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30Sep

These days there is a lot of emphasis on wellbeing and balance since being healthy and fit have suddenly become a symbol of social status, however there is one area that is sure to be always dismissed – oral health.

The vast majority of the population in Britain is well educated and is usually also very proud to show off their pearly whites. Unfortunately that does not necessarily translate into actually internalizing and taking constructive steps in their personal daily lives to achieve or maintain a good standard of oral health. The truth is that there is inconsistency between the theoretic knowledge and good oral health practices.  

By the way, a global survey performed on behalf of the FDI World Dental Federation, allocated the UK the 3rd place in terms of awareness about what good oral health really involves.

According to the Centre for Dentistry only 1 in 10 UK adults has excellent oral health and part of the problem is fear! Never mind the bulldog spirit… a study completed by the Centre for Dentistry exposed that 34% of Brits fear the dentist, and that does not even include the kids expense or the final bill!

As for the British Dental Association, it revealed that although 82% of British people admit that visiting a dentist at least once a year is a good habit to follow, just a mere 66% really do.

In addition, while 78% know they must cut down on sugar consumption only 53% of Brits say they actually avoid sugar! Consequently 1/3 suffer from tooth decay due to sugar consumption. Roughly 64% of Brits confess to brushing for 2 minutes twice a day and only 64% of Brits see a dentist every year.   

However for some, the check-up costs for the dentist are simply prohibitive! If certain demographics meet the welfare benefits system criteria, then it is quite easy and free to get oral health treatments.

On the opposite end, if one works part or full-time then the costs can weigh substantially. That is why UK residents often prefer to make the most of budget flights and invest their time, money and efforts in flying abroad as health tourists!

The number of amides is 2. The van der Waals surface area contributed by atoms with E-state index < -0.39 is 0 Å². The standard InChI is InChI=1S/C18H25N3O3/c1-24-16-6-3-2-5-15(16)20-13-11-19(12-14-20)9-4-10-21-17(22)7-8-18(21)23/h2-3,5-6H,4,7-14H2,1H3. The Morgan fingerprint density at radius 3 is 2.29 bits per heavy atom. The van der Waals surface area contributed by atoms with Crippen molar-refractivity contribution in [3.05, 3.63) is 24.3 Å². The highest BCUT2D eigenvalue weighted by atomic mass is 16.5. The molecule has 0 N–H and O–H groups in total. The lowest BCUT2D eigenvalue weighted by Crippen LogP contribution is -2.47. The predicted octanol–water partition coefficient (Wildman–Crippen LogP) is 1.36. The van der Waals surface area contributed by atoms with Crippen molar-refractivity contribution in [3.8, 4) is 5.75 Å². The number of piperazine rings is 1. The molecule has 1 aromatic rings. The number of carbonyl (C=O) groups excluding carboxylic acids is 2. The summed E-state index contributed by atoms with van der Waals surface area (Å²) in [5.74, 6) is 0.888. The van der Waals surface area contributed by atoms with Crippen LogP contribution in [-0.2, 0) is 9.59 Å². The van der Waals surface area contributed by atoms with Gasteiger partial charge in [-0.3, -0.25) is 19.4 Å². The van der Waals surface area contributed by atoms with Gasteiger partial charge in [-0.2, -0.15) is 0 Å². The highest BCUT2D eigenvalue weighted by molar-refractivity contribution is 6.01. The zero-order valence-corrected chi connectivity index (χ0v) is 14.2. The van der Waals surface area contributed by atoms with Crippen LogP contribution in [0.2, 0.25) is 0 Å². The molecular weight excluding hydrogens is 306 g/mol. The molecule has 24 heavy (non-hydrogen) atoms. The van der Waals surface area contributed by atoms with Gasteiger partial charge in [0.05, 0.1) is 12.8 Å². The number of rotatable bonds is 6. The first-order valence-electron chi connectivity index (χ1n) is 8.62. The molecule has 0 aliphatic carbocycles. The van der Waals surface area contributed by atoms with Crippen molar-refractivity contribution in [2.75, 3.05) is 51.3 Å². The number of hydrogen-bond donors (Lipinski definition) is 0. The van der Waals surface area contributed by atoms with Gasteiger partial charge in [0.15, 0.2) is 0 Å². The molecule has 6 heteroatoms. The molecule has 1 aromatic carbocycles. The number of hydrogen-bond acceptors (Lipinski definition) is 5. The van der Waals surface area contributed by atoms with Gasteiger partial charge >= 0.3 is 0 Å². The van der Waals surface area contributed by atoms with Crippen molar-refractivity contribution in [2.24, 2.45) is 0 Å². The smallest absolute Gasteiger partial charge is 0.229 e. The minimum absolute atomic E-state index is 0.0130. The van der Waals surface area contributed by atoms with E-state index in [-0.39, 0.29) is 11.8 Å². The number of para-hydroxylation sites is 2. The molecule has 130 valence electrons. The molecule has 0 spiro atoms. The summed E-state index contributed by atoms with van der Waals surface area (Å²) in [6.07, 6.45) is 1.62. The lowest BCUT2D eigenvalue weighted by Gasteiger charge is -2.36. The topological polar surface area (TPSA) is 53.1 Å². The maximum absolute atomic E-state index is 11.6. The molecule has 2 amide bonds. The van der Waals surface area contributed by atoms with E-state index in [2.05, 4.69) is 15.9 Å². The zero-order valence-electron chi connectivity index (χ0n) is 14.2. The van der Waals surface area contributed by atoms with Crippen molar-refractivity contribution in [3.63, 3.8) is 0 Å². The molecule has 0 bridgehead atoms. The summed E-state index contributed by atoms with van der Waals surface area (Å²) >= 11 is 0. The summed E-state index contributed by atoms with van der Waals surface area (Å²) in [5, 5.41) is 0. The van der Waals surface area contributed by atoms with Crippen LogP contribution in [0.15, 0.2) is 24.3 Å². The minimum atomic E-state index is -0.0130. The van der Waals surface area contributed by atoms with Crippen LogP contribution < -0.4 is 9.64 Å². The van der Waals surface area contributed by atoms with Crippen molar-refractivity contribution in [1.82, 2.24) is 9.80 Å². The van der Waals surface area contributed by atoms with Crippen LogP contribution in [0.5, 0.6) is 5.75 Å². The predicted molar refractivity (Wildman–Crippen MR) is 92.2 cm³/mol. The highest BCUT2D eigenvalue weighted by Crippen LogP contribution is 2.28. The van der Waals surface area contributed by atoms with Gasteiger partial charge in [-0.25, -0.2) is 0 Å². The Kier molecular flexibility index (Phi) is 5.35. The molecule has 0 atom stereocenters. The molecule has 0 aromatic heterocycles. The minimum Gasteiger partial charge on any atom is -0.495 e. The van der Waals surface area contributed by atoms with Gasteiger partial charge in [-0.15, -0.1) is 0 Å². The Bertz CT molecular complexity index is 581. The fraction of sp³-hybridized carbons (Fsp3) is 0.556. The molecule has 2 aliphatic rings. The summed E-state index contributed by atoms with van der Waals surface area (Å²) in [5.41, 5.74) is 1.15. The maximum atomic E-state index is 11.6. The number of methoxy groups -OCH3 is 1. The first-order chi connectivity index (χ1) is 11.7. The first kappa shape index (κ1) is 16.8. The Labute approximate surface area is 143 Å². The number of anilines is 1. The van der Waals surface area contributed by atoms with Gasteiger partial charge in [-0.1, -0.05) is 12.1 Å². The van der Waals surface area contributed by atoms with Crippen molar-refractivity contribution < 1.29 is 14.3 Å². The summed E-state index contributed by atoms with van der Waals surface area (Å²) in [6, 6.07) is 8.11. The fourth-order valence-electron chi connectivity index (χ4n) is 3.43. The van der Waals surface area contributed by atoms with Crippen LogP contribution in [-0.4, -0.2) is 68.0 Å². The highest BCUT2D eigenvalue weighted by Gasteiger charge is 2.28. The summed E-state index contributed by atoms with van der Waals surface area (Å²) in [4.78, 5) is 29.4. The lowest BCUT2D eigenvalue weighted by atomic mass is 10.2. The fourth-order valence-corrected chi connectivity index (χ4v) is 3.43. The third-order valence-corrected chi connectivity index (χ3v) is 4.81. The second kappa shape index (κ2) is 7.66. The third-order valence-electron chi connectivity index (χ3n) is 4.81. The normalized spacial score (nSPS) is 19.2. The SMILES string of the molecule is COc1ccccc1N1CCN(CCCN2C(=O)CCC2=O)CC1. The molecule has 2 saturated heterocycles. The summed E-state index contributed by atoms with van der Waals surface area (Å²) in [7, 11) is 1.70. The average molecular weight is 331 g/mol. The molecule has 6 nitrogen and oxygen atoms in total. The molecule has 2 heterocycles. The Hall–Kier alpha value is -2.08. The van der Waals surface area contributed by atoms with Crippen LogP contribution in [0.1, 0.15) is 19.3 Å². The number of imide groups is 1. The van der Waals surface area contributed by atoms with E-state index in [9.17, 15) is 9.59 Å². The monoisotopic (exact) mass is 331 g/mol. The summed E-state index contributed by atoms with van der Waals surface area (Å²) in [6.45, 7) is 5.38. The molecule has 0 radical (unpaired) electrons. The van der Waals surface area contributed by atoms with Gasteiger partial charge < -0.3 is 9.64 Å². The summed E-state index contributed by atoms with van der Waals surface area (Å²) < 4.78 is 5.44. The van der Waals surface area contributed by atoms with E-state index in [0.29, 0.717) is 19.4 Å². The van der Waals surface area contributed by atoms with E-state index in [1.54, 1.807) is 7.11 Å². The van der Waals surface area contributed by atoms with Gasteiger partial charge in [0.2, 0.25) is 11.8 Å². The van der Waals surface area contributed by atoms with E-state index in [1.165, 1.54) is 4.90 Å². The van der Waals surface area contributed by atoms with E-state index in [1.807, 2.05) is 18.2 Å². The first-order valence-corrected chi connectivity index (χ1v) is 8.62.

Bearing in mind that brushing and flossing are vital to good oral health, in the UK roughly 27% of British adults admit they don’t brush their teeth twice a day…shocking stuff!

On a gender basis, 77% of women brush at least twice a day while only 69% of men tend to do so. Furthermore, according to the Consumer Oral Health Survey, 33% of British adults admit never flossing at all!    

The fact remains that both flossing and brushing are essential for daily oral health care as preventative measures for gum disease and tooth decay.

People’s diet habits has been improving dramatically in the last decades but ironically only 41% of Brits will seek advice on poor oral health. As depressing as it may seem, these results do not surprise me at all.

In fact they only confirm my long time held suspicions. You see, in all the years that I spent as an office worker in the public, private and charity sectors surrounded by small and big team members from all sort of backgrounds, I was made to feel like I was the only staff member who actually bothered to brush the teeth after having a meal.

The sight of me in the toilets caring for my pearly whites always made others feel puzzled, uncomfortable, shocked and worse, guilty.  Others even laughed at me for doing so saying that I was just wasting my time. Thankfully I never allowed that brazen and proud display of ignorance to affect my personal hygiene habits.

As for the kids in the UK, 58.7% of them visited the dentist. The bad news is that 15,000 children had tooth extractions last year, with nearly 13,000 involving tooth decay! Ouch!!!

In conclusion, if after reading this long post and learning about the real facts you still decide to ignore your oral health, you will only be committing self-harm.

  

Bakasura

I am a multi-skilled ethical blogger with a wide range of general knowledge in completely different fields. I follow current issues and hold a Masters degree in Social Policy and Administration by the University of London, whereby I studied the module of National Public Health. I enjoy critical thinking, research and analyse current socio-economic issues that lead people to see things in a different perspective and in a thought provoking way. My preference is for targeting ethical topics related to lifestyle, well being and health as well as other social trends happening in a cosmopolitan centre like London. Currently I also work at UK's oldest award winning social enterprise.

2 Responses to Oral Health

  1. Thank you Bakasura, an interesting read.

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